I'd recommend: Database Systems: The Complete Book


Concepts, Techniques and Models of Computer Programming seems to have the broadest overview I've seen of the various higher-level language programming styles and techniques.

  • I've heard good things about CTM. The only thing is that the code examples seem to be written in an obscure language called Mozart, but I'll add it to the list anyways. – Kyle Cronin Jun 17 '09 at 5:27
  • There's good reason for that: Mozart is multi-paradigm, so it allows using a common language for everything in the book, rather than switching between languages for different paradigms. This makes life easier for the student. Learning the concepts, not the syntax, is always the hard part about learning a language; you'll find learning the syntax of Oz to be very little work, and you'll find learning the syntax of your next language that uses concepts you've learned from the book also to be very little work. – Curt J. Sampson Jun 18 '09 at 6:34

Books on Professional Software Development covering how software projects work, different methodologies, and design patters are great. Web-design knowledge is also very useful when it comes to employment.

I don't understand why you are trying to do this yourself though. Even a 'mediocre-at-best' university will be able to teach you the skills far better than you can teach yourself. It's all about meeting people who have experience actually working in the computing industry.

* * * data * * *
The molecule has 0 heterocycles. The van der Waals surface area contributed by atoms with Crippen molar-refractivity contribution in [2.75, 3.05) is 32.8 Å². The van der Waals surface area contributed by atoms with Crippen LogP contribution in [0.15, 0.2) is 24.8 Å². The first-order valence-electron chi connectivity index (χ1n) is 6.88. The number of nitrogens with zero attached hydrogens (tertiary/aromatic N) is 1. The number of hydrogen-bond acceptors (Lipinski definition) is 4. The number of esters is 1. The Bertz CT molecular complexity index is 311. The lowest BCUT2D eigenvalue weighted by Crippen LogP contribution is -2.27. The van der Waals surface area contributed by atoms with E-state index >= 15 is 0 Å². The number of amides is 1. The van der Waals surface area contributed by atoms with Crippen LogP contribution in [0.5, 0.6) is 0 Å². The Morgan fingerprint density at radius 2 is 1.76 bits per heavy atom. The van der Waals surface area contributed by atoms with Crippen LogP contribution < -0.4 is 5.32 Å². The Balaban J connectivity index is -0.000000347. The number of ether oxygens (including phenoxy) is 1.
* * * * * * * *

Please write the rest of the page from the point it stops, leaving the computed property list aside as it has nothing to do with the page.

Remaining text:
It's not about the university it's about the effort you put in that determines how well you do.

My answer is perhaps unhelpful to you though because I don't know where you are from. In Scotland where I live I got to go to University for free, this may not be the case for you.


File Structures: An object oriented approach with C++

A lot of good info about block devices and file structuring which you won't find in any of the books you listed. It got a few critical reviews on Amazon because people didn't like his code examples, but the point of the book is to teach the concepts, not give cut and paste code examples.

Also make sure to get a book on compilers


I would add Introduction to the Theory of Computation to the list


The "Gang of Four" Design Patterns book. The Design Patterns course I took in college was probably the most beneficial class I've ever taken.


Even i'm in the same plane: studying computer science in my free time after work; These are some of the books i have in my shelf right now

  1. Applying UML and patterns - Larman
  2. Introduction to algorithms - Cormen
  3. Discrete mathematics and its applications - Rosen
  4. Software Engineering
  5. Advanced Programming in the UNIX Environment

Will udpate this list further as soon as i finish them... :-)